For the 2009 Lincoln Cents, the ALBC submitted design themes for all four bicentennial coins to the United States Mint, but did not request a standardized template or additional inscriptions.

The commission suggested that the designs of the coins “convey a sense of a place” and also suggested “a place identifier” – either a full state name or a two-letter abbreviation. (This proposal was rejected 9 to 1 by the Advisory Committee on Citizen Coins.)

To symbolize Lincoln’s birth and humble beginnings in Kentucky, the subject was a log cabin. While historians have stated that the cabin at the Lincoln Birthplace National Historic Site is not Lincoln’s authentic home, its rusticity epitomizes its humble circumstances.

All five design candidates that were examined by the CCAC on September 25, 2007 were similar in appearance and feel.

Potential Reverse Design 01. The Citizens Coinage Advisory Committee favored less cluttered designs.

Potential inverted design 02. This was one of the CCAC’s favorite sketches for the Kentucky penny.

Potential reverse design 03. The one-cent coin is only 19 millimeters in diameter – too small, in the opinion of the CCAC, to support a complicated design like this one.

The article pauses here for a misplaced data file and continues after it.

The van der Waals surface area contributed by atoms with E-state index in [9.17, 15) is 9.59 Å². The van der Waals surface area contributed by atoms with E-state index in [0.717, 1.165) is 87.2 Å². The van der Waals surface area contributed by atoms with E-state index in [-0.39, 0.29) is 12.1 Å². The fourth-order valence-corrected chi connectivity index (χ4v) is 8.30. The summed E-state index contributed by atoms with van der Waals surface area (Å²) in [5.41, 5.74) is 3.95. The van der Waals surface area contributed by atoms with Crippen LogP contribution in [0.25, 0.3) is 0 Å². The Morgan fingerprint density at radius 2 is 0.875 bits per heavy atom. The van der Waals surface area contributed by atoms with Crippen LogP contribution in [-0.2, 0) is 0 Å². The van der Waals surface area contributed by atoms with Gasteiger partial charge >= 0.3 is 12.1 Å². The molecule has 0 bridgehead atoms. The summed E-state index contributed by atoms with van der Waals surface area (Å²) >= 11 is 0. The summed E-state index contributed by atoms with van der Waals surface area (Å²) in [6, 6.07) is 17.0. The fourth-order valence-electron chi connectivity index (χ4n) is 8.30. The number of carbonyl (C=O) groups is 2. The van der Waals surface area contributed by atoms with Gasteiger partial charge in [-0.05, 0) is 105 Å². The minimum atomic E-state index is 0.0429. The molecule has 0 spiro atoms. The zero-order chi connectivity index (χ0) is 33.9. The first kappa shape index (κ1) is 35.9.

Potential reverse design 04. This design received a few votes but was deemed too “busy” for the Lincoln Cent small canvas.

Potential reverse design 05. This motif and design 02 were the strongest competitors from the point of view of the CCAC.

After an initial discussion, the committee decided to focus further review on the LC-R-1-02, LC-R-1-04, and LC-R-1-05 designs. Members generally appreciated the simplicity of the 02 and 05 designs, the highlighting of the central image of the log cabin, and their tidy appearance. Each member rated each design on a numerical scale from 0 (the lowest rating) to 3. Designs 02 and 05 each received 18 out of 30 possible points.

CCAC Chairman Mitch Sanders wrote to Treasury Secretary Henry Paulson: “Members of the committee generally felt that the simple log cabin image on these designs would work well on a small coin like the cent.” (Design 04, with a busier one Background made up of trees and foliage, was a distant third choice, getting only 6 out of 30 possible points).

Ultimately, the design of the “living” coin was most similar to the 05, with E PLURIBUS UNUM and the year 1809 under the log house, plus a horizon line and a slightly structured foreground.

The mint’s designer, Richard Masters, is Professor Emeritus at the University of Wisconsin Oshkosh. As a member of the Mint’s Artistic Infusion Program for nearly 20 years, he has designed dozens of US coins and medals.

Dennis Tucker, Honorable Order of Kentucky Colonels, is the editor of Whitman Publishing, a leading manufacturer of warehouse and display supplies, reference books, and other resources for collectors and hobbyists. He was named a Kentucky Colonel in March 2021 for his career in book publishing and promoting Bluegrass State’s status as a major subject in numismatics. His column, “From the Colonel’s Desk,” examines the Commonwealth’s rich connections to American coins, tokens, medals, paper money, private currency, and related artifacts.